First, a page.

A Journal for Western Man-- Issue XXXVI
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Filosofy
The Objectivity of Consciousness:
June 5, 2005:
In response to Reginald Firehammer's treatise claiming that consciousness is subjective and non-fysical, G. Stolyarov II presents a proof of why every healthy individual will see the same thing when looking at the same thing, and why consciousness is fysical, objective, and comprehensible. 

About Forums and Truth-- Part 1:
June 20, 2005:
Ever since Reginald Firehammer was banned from the SoloHQ forum, the owners of said forum have spread lies about the reasons for his banning and the entire history of Firehammer's presence on SoloHQ. For those interested in knowing the truth, Mr. Firehammer presents it here.
Literary Analysis
A Review of Gen LaGreca's Noble Vision:
June 11, 2005:
G. Stolyarov II reviews a new novel worthy of the Randian literary tradition, a work exposing the failures and evils of government intervention in medicine, and portraying the heroic men of integrity willing to combat it.
Probability as Logic:
June 19, 2005:
The scientific and political orthodoxy has long depended on assumptions of the world's intrinsic randomness in its theory of probability. However, Michael Miller reviews a new book by Professor Edwin Jaynes, which employes the Bayesian approach to probability to develop a probability theory grounded in logic and objectivity.
Music
Minuet #5 (Renaissance Minuet), Op. 39:
June 20, 2005:
Written in the style of the 15th and 16th centuries, this minuet by G. Stolyarov II portrays both the vibrancy of those times, and a nostalgia for their passing. Left-click to hear and right-click to download. 
Waltz #4, Op. 40:
June 20, 2005:
This waltz by G. Stolyarov II employs the contrast of major and minor keys to demonstrate the passage from serious deliberation to gloriously enlightening discovery. 
Prelude #2, Op. 41:
June 20, 2005:
This brief, light, and joyous prelude is written by G. Stolyarov II in the 18th century Classical style. 
Minuet #6 (Baroque Minuet), Op. 43:
June 20, 2005:
This minuet conveys elements of tragedy and tension, all made possible without dissonance and with the employment of 17th century Baroque harmonies. This is Mr. Stolyarov's definitive demonstration that music can convey any sort of mood without resorting to violations of harmony.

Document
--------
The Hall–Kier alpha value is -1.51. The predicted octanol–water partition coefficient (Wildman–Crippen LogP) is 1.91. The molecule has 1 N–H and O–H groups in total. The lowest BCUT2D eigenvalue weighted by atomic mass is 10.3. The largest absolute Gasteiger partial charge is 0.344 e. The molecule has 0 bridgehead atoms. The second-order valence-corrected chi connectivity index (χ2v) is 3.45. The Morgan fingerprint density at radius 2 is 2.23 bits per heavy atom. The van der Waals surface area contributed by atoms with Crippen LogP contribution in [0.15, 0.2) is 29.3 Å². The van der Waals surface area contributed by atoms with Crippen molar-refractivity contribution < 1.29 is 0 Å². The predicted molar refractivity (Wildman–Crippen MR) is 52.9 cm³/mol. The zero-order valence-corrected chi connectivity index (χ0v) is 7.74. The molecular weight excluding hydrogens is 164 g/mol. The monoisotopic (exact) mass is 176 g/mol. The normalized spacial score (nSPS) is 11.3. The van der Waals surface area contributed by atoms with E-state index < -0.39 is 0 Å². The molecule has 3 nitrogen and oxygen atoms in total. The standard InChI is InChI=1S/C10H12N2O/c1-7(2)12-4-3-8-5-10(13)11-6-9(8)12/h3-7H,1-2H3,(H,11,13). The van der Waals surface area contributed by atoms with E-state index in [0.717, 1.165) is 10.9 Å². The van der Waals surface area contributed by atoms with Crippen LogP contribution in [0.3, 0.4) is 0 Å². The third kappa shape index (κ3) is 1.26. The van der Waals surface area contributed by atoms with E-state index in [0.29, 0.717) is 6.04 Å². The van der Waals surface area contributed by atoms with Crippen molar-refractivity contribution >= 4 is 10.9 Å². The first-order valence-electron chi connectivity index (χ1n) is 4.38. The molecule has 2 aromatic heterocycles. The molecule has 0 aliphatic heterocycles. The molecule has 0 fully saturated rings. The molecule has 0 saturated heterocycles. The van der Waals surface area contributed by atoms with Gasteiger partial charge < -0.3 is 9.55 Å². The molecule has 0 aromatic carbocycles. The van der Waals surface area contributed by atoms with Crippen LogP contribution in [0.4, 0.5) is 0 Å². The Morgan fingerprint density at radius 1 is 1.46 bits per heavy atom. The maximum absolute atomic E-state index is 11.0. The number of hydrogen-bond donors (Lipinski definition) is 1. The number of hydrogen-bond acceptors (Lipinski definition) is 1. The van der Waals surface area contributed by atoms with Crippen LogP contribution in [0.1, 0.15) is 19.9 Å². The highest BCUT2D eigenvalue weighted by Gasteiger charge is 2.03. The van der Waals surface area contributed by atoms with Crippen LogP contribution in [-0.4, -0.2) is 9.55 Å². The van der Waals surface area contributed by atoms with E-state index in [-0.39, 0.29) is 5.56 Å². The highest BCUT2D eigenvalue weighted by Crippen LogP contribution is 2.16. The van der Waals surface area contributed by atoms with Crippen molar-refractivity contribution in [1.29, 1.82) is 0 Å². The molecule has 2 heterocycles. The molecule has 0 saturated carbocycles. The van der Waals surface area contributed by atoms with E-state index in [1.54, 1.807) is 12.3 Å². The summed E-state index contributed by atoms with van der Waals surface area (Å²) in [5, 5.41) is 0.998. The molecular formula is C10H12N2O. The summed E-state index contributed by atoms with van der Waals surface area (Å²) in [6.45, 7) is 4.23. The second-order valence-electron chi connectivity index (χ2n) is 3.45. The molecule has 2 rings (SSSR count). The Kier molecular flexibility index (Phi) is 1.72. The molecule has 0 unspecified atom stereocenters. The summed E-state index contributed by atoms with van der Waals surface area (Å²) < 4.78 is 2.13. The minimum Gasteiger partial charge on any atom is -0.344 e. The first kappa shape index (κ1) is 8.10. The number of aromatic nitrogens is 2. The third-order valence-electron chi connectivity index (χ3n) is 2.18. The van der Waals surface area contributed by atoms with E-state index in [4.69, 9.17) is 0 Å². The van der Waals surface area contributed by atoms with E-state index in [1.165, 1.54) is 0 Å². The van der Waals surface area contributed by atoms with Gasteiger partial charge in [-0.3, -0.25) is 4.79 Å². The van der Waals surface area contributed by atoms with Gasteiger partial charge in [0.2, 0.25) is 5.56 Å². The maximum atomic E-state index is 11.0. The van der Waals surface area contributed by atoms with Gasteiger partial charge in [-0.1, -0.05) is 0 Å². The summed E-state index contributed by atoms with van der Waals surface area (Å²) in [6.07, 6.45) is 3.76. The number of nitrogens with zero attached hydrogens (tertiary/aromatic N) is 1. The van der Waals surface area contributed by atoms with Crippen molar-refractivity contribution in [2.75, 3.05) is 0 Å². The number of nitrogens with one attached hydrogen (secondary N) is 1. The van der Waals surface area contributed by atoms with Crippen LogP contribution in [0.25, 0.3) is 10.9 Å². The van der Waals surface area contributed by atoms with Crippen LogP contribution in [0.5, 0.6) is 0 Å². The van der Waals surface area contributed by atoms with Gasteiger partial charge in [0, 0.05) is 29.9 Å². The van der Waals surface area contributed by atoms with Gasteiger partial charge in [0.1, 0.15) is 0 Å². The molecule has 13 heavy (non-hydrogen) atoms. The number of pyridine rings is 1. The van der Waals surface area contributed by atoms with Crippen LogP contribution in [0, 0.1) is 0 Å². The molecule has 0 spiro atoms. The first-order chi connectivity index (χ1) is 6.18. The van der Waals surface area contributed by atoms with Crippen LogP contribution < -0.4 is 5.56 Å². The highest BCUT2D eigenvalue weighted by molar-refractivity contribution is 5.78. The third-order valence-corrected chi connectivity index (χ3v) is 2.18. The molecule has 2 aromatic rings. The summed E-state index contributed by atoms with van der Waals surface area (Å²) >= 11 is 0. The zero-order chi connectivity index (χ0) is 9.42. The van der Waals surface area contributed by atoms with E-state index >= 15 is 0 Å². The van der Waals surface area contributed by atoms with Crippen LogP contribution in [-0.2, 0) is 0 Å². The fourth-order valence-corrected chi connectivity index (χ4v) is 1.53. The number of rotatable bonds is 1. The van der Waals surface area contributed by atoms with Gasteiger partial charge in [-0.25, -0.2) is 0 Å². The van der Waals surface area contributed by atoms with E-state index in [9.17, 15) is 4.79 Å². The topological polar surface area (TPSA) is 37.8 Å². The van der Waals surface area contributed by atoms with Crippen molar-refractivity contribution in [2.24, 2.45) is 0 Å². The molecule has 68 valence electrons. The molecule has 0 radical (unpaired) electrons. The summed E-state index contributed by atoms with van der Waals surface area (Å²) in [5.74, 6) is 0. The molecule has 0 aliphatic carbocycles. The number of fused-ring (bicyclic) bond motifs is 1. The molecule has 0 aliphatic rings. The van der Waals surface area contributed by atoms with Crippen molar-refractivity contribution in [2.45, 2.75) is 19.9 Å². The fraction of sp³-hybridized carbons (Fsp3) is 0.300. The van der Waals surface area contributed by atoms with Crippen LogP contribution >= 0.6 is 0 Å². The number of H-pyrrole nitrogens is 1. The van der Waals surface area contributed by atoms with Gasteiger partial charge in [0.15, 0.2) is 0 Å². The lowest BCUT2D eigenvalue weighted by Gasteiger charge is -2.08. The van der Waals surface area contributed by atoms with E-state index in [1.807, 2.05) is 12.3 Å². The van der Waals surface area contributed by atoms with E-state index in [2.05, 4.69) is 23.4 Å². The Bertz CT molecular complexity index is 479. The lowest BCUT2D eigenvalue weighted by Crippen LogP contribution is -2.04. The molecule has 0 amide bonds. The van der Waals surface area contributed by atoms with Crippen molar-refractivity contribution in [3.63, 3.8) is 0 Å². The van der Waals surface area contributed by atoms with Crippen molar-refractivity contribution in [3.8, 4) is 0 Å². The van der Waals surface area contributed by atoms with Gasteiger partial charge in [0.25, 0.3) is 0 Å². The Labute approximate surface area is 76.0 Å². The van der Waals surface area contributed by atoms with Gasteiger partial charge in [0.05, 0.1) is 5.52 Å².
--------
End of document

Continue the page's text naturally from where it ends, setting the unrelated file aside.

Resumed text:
A Review of Christopher Schlegel's Symphony #2 in E Minor:
June 20, 2005:
G. Stolyarov II reviews Mr. Schlegel's "Viking symfony" and the lessons it can teach about overcoming one's circumstances in adversity.
A Review of Christopher Schlegel's Symphony #4 in F Major:
June 21, 2005:
In his fourth symfony, Mr. Schlegel employs rational compositional techniques to create contrasts that would have made Beethoven proud, and that illustrate the noble sense of grandeur of which Mr. Schlegel's work is an excellent exponent. In that spirit, G. Stolyarov II offers his review of this composition.
A Review of Christopher Schlegel's Symphony #5 in G# Minor:
June 21, 2005:
An immensely serious, purpose-driven work, Mr. Schlegel's fifth symfony was written to portray the theme of overcoming adversity. G. Stolyarov II reviews this contemporary demonstration of rational compositional technique, applied toward a universtal facet of the human condition.
Politics
Short and Long-Term Choices to Make to Win Power in Belarus: A Reminder to the Opposition and the Outside World:
June 4, 2005:
Jaroslav Romanchuk outlines a comprehensive strategy that those who wish to implement liberty and free markets in Belarus ought to follow in order to topple the socialistic Lukashenko regime.
The Pot of Green Gold at the End of the Rainbow:
June 11, 2005:
Attempts to globally regulate bio-resources will only result in impediments to techonological progress and consumer benefits, writes Paul Driessen. Bio-resources, like all other resources, need to be tapped, not rendered off limits, as only with human creatitity can they be rendered useful in improving lives.
What Information Overload Can Teach Us:
June 19, 2005:
The vast quantity of information available on the Internet today is far too much for any given individual to accurately process in entirety. Dr. Gary M. Galles uses this fact to demonstrate why governments should not be given authority to preside over the entirety of the society which uses this information.
The Incredible Left:
June 19, 2005:
Professor Scott Kauzlarich, a former leftist himself, comments on a mindset prevalent in the American Left: a conceit for opposition, evasion of the facts, and employment of techniques deliberately meant to trump all argument, no matter how logical. This mindset led Mr. Kauzlarich to reject the Left and become a far more objective, rationally thinking libertarian.